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Letters to the Editor: Jan. 28, 2015

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Word fight

Ben Felder’s article (News, “Cultural clash,” Jan. 14, Oklahoma Gazette) reports a forum held by Oklahoma City Public School District on the use of Native American mascots. Felder said, “The forum began with a reading of the definition and origin of the term ‘redskin,’ which refers to the bloody scalps or bodies of dead Native Americans…”

No, it doesn’t. The term’s origin was extensively researched by Ives Goddard, senior linguist at the Smithsonian Institution’s Department of Anthropology at the National Museum of Natural History. Goddard believes the “redskins,” widely considered disparaging, was originally benign and had nothing to do with scalps or corpses, according to his paper I am a Red-Skin: The Adoption of a Native American Expression (1769-1826).

It was used by early settlers (and by some Native Americans) to describe the appearance of Native Americans.

Felder refers to this “definition” as though it is fact. My concern is that the word’s unsubstantiated “history” has been repeated so often that it is in danger of becoming accepted as true. — Carl Hall Edmond

Wet noodle

Shame on Brendan Hoover! Shame on Oklahoma Gazette! In the story (Life, Active, “Sweet southpaw,” Jan. 14, Gazette) about Clayton Kershaw winning the 2014 Warren Spahn Award, Hoover wrote, “Warren Spahn was a Hall of Famer and native Oklahoman …” The same day, The Oklahoman ran an article detailing how Spahn became a Hartshorne resident after retiring from major league baseball and that he grew up on the east coast.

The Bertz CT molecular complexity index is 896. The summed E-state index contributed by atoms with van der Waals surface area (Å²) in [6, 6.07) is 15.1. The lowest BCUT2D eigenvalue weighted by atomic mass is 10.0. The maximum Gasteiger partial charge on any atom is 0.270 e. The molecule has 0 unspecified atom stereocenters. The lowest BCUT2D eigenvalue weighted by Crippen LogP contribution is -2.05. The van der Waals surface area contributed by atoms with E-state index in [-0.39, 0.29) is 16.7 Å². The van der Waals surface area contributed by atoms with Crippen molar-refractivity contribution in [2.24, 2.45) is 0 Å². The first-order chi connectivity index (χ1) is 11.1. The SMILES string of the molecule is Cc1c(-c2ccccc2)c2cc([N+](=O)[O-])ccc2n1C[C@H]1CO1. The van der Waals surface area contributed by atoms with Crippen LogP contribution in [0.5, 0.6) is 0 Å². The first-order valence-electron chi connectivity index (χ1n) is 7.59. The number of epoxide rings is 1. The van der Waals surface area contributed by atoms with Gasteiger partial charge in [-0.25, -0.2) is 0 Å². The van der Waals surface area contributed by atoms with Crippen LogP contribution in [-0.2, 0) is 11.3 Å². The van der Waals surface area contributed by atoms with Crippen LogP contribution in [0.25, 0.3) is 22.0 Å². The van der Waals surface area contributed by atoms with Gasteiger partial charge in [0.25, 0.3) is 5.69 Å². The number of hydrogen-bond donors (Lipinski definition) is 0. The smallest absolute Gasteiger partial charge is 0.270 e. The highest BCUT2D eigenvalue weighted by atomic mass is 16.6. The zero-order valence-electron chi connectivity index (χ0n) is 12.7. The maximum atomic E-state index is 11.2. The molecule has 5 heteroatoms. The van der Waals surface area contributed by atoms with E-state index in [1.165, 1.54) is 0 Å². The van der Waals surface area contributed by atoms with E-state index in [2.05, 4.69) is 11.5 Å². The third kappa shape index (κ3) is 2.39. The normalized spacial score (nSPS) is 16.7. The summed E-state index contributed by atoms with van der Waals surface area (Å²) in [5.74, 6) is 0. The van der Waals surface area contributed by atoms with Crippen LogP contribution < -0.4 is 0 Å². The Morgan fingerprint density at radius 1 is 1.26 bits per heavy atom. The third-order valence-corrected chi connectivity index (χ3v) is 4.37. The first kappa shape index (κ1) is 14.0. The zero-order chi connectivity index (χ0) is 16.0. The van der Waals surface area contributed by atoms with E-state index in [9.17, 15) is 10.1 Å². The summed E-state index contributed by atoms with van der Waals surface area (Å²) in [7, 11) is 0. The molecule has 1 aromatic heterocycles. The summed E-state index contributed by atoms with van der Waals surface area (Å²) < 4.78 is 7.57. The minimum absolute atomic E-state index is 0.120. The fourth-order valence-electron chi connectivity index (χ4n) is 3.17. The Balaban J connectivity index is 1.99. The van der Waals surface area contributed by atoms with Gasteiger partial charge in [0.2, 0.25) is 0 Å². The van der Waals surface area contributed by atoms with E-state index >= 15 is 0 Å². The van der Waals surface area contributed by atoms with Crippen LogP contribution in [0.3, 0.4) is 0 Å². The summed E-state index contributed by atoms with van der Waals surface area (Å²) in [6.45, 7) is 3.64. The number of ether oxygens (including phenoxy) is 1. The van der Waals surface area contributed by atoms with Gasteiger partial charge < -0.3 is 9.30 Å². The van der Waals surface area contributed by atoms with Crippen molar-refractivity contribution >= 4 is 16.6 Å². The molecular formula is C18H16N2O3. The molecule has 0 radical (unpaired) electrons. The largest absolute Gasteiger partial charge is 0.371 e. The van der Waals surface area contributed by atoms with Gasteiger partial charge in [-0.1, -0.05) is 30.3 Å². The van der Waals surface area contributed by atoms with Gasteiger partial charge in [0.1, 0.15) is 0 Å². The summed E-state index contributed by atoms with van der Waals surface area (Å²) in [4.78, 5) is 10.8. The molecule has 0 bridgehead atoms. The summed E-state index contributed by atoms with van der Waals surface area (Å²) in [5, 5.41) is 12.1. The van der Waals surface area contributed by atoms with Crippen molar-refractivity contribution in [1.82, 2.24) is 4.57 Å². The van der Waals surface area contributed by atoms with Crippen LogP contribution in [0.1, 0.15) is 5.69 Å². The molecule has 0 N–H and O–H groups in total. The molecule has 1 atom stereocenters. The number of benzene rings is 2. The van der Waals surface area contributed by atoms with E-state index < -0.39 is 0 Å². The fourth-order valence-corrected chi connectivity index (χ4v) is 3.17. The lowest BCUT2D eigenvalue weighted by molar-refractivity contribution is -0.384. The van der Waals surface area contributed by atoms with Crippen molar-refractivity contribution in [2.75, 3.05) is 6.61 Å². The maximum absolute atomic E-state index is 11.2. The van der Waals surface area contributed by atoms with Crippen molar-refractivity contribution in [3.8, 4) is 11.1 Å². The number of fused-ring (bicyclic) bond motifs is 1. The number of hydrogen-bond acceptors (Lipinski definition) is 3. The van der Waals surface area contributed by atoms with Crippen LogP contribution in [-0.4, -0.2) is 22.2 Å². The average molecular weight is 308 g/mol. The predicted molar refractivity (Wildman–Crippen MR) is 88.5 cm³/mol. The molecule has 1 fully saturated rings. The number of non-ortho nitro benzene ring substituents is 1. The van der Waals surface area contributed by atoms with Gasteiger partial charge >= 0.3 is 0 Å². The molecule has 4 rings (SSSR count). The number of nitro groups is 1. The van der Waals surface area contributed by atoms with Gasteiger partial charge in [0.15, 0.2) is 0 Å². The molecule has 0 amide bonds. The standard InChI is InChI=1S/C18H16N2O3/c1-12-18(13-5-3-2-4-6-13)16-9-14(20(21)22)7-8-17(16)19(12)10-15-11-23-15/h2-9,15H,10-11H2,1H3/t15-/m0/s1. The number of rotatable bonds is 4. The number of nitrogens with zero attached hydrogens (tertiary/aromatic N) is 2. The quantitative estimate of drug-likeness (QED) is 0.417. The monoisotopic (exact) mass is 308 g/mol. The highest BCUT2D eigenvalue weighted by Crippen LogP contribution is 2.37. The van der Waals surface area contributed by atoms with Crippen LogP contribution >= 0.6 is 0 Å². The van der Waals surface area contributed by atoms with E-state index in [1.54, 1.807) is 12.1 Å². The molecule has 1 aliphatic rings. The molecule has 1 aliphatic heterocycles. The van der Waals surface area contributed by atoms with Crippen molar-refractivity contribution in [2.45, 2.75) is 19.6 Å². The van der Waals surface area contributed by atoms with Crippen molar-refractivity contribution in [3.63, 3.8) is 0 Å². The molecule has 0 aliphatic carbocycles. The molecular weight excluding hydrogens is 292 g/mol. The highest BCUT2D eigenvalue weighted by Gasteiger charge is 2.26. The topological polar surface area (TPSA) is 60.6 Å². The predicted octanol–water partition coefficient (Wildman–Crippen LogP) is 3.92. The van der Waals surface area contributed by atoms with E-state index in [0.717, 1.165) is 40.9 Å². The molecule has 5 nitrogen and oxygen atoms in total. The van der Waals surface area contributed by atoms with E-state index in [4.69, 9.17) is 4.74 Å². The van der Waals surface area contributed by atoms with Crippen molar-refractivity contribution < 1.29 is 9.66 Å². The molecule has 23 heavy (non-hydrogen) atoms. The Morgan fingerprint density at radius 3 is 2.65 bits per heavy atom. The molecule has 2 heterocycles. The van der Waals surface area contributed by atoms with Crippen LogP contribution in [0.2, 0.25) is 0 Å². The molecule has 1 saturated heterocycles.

Since the Gazette is OKC’s only alternate newspaper, Hoover’s lack of fact-checking places in question the columns and articles offered to its readers. Ten lashes with a wet noodle and a Journalism 101 class are in order for Hoover. — Linda Verges Oklahoma City

Women’s rights

Jan. 22 is the 42nd anniversary of the U.S. Supreme Court’s ruling on Roe v. Wade, which legalized abortion. Chief Justice Warren E. Burger’s court ruled that “a Texas law making it a crime to assist a woman to get an abortion violates her due-process right.” The case began when Jane Roe et al sued Henry Wade, district attorney of Dallas County. Roe won.

Regarding abortion, who can forget the photo in the May 1973 issue of Ms. Magazine? A 1964 photo showed Gerri Santoro, dead from a botched, illegal abortion and sprawled facedown, abandoned in a motel room. Her bloody, nude body became a powerful symbol of the pro-choice movement, of which I am a part and have been since I saw that photo.

Nevertheless, some members of our state and national Congress — mainly Republicans — would outlaw abortion, thus taking us back to the Dark Ages. — Wanda Jo Stapleton, Former State Representative Oklahoma City

You forgot one

I have watched many of the movies in your article (Life, Film, “Not dead yet,” Phil Bacharach, Jan. 7, Gazette). I am surprised you did not have Like Father, Like Son. I watched it at Oklahoma City Museum of Art (OKCMOA) and loved it. It is a touching movie about two families, their sons and their in-laws. After the film, everyone cheered. — Gregory Rice Oklahoma City

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